Taken in context, this definition of originality is reflected in the idea that “copyright protection of a work, even if the originality of the work is limited only to the choice or disposition of the elements that make up the work. The choice, even random, must be personal, in other words, it must be unexpected or not obvious, or at least express a personal vision, without being completely arbitrary” (N. GODIN, L’originalité comme condition de protection en droit d’auteur).
The author’s personality can be manifested by the choices he makes in the configuration of the work rather than by the arbitrariness of his imagination (A. STROWEL, J.P. TRIAILLE, Le droit d’auteur, du logiciel au multimédia, droit belge, droit européen, droit comparé, ed. 1997, Bruylant, pp. 150- 151).
It is thus in the configuration of the formations that it is advisable to seek originality.
The copyright protection of software was regulated by a law of 30 June 1994 transposing into Belgian law the European directive of 14 May 1991 on the legal protection of computer programs.
Its article 2 provided that: “A computer program is protected if it is original, in the sense that it is an intellectual creation of its author. No other criteria apply to determine whether it is eligible for copyright protection”.
It went on to state that: “The protection afforded by this Act applies to any form of expression of a computer program. The ideas and principles underlying any element of a computer program, including those underlying its interfaces, are not protected by copyright.
This law has been repealed and it is Book XI of the Economic Law Code that now includes databases and softwares in protected works:
Title 6. – Computer programs
Art. XI.294. In accordance with Council Directive 91/250/EEC of 14 May 1991 on the legal protection of computer programs, computer programs, including preparatory design material, are protected by copyright and treated as literary works within the meaning of the Berne Convention
Art. XI.295. A computer program is protected if it is original, in the sense that it is an intellectual creation of its author. No other criteria apply to determine whether it is eligible for copyright protection. The protection granted by this Title shall apply to any form of expression of a computer program. The ideas and principles underlying any element of a computer program, including those underlying its interfaces, are not protected by copyright.
Protection, therefore, remains dual: as a program and as a database.
The Belgian legislator, hampered by this lack of explicit wording of the originality criterion, transposed the European provision by stating that a computer program enjoys copyright protection “if it is original in the sense that it is the intellectual creation of its author“.
The criterion of originality for computer programs must be applied in the same way as that applied to other artistic creations. However, the technical specifications of the computer program must still be taken into account.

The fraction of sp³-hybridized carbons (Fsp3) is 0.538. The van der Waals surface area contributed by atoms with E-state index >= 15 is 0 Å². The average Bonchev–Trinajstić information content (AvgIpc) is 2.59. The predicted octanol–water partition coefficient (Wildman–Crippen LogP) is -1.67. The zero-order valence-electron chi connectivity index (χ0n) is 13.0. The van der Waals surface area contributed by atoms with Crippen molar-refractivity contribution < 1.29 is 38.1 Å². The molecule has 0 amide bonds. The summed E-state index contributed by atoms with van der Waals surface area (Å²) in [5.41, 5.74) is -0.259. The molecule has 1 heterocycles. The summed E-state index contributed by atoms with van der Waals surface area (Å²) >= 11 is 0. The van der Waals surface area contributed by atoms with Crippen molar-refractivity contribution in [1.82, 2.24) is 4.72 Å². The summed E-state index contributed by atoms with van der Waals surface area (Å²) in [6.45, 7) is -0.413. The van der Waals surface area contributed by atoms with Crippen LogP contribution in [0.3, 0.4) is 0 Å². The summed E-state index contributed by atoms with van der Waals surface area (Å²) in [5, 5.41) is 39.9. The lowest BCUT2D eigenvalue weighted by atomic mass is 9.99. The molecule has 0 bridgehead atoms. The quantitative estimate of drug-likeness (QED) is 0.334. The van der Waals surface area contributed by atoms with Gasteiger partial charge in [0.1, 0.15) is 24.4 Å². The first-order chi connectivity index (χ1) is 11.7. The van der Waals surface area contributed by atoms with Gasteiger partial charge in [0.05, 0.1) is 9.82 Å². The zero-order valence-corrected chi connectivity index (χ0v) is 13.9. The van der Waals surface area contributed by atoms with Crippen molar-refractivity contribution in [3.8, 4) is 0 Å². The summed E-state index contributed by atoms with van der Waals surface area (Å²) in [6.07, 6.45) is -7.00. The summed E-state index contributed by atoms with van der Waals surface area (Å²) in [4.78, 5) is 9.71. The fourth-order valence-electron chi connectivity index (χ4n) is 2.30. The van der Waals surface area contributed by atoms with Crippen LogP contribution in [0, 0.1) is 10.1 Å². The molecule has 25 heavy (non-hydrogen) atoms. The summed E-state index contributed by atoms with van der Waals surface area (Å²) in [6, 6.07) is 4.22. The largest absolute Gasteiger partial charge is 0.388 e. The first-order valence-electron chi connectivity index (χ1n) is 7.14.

Indeed, the notion of originality of a computer program must imply that the work belongs exclusively to the author and is personal to him (A. Strowel, J.P. Triaille, “Le droit d’auteur, du logiciel au multimédia, droit belge, droit européen, droit comparé”, 1997, Bruylant, pp. 150-151).
On the other hand, this work must represent the expression of the author’s personality, both in “the arbitrariness of the author’s imagination projected into the work” and in “the choices made by the author to configure the work“.
There are no other conditions for the protection of the software. Thus, it is not necessary that the computer program presents a certain novelty. Moreover, no formal requirement, such as a deposit, is required since copyright does not require any particular formality to be acquired. However, a repository can be very useful to prove the prior art of the computer program or for access to source code.
To the extent that copyright protects the shaping of an idea and not the idea, the Computer Programs Act itself recalls that the protection granted to computer programs concerns the form of expression and not the idea.
The opinion of the Belgian administration
What is protected by copyright in software?
Copyright covers computer programs in their various aspects: source code, object code, aesthetic elements, interfaces, preparatory material, program structure, etc.
Copyright applies to the source code as well as to the object code. It is therefore not permitted to make copies of all or part of the software without express permission.
It is therefore not enough to change a few lines of code to avoid copyright problems.
The software architecture
The software architecture, structure and organization are also protected, as well as the routines or parameter lists.
The simple adoption of the architecture of one software for another software is thus likely to constitute a counterfeit.
Preparatory hardware and software under development
Copyright does not only protect software code. It also protects all design work (to the extent that it is likely to result in a computer program at a later date). Thus, schematics, flow charts describing all or part of the software architecture, flow diagrams, etc. are protected.
Consequently, copying the structure of one software program into another software program is likely to constitute an infringement, even if their codes are different. This also implies that software that is already formatted, whose architecture is sufficiently advanced, is already protected even if the code has not yet been written.
The look and feel
All elements that are part of user interfaces, such as icons, appearances, menu screens, sounds, are also protected by copyright.
In conclusion, we have seen that the condition of originality is fairly easily met because the courts and tribunals are very undemanding in this respect.
Thus, a utilitarian work (preparatory documents in the software design process, for example) may be considered original if it can be considered that its form would have been different if it had been made by someone other than its author.
In view of the above, the choice of structure, the style, and the organization of ideas show in most IT work enough originality in order to qualify the elements as works in the light of the Belgian Code of Economic Law and thus pay their authors accordingly under the Belgian favorable tax (and social security) regime.